Artificial Intelligence in the Diagnosis and Management of Arrhythmias

Venkat D. Nagarajan; Su-Lin Lee; Jan-Lukas Robertus; Christoph A. Nienaber; Natalia A. Trayanova; Sabine Ernst


Eur Heart J. 2021;42(38):3904-3916. 

In This Article

Personalized Virtual Heart Modelling—a New Paradigm

Considerable advances in cellular modelling technology have paved the way for the development of a computerized human cardiac myocyte.[68] Virtual ventricular myocytes, with predefined electrophysiological properties, and predictable functional changes in response to surroundings including ion channel changes and myocardial ischaemia have been developed.[69–74]

Trayanova et al. envisaged the creation of a computerized but personalized virtual heart model.[69,75–77] Contrast-enhanced MR images of the patient's heart were used to create near identical geometrical models of the cardiac chambers and were populated with virtual cardiac myocytes with physiological properties pertaining to the cells from a designated location. Previously validated rule-based algorithms were applied for fibre orientation to compute heart models. These computed virtual hearts were electrophysiological twins to the patient's heart on which various stimulation protocols could be applied to induce ventricular arrhythmias of different morphologies and identify critical isthmus zones for these arrhythmias.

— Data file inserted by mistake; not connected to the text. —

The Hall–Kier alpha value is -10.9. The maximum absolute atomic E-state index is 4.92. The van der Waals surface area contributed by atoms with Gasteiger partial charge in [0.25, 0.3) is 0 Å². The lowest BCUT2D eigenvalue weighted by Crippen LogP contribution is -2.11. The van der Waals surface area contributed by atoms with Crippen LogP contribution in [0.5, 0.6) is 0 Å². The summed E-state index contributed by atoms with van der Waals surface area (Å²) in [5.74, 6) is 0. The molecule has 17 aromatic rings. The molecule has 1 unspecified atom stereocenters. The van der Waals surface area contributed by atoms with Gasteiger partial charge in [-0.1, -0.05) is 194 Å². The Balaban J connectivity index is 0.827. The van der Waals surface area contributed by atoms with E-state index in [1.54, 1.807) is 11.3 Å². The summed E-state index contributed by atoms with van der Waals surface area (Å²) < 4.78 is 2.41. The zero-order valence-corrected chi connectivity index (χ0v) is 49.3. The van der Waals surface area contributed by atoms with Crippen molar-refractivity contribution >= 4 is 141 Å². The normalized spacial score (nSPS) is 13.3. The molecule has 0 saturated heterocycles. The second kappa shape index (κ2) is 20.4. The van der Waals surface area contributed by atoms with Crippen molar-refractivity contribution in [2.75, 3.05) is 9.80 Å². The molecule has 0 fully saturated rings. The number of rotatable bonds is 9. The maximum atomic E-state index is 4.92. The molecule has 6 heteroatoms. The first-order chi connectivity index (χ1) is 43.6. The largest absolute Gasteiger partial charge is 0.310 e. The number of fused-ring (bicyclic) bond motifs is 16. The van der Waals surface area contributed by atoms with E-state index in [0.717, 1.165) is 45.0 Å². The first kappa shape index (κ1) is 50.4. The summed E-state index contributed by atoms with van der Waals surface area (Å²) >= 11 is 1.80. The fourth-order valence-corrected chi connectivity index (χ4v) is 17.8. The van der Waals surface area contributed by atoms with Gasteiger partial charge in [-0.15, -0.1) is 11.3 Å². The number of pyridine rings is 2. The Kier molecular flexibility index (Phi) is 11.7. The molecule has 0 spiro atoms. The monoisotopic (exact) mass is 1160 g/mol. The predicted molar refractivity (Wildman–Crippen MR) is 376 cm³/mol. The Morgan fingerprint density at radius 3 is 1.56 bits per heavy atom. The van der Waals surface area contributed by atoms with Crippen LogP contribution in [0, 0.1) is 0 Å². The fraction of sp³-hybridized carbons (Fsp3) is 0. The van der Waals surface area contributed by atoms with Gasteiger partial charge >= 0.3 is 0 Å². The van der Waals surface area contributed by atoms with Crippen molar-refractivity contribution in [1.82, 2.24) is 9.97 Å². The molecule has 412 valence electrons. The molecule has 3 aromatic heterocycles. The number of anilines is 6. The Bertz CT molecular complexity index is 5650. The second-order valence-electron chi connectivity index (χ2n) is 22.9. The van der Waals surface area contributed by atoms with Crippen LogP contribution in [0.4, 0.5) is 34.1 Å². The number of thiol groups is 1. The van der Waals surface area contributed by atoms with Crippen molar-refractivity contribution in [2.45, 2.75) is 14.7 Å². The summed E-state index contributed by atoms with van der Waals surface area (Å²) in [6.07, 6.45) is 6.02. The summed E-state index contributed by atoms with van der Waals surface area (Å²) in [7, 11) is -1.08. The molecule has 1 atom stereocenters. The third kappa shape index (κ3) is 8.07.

As a proof of concept, this study of virtual heart modelling was used for non-invasive risk assessment of sudden cardiac death in a high-risk population undergoing cardioverter defibrillator implantation. The virtual heart arrhythmia risk predictor approach (VARP) was evaluated retrospectively in a cohort of 41 patients executing simulations to evaluate patient specific VT inducibility and found to be superior to other predictors including left ventricular ejection fraction.[78] Predictive capability of this novel targeted approach needs further evaluation in larger studies.

Yet another proof of concept study evaluated the use of virtual heart modelling in patients undergoing VT ablation.[77] Virtual hearts were modelled from patients' contrast-enhanced MR images and VT induction carried out as in the VARP study. Once VT induction was carried out, the optimal ablation strategy was performed virtually. This technique was termed virtual heart arrhythmia ablation targeting (VAAT). When compared retrospectively in 21 patients undergoing VT ablation, it was found to correspond well with real ablation lesions. The VAAT strategy was further tested prospectively in 5 patients undergoing VT ablation in two different centres. VAAT lesions were merged with an EAM system and an ablation was carried out at these sites without further prior mapping. The clinical outcomes for these patients were encouraging with no further VT episodes post-ablation.[79]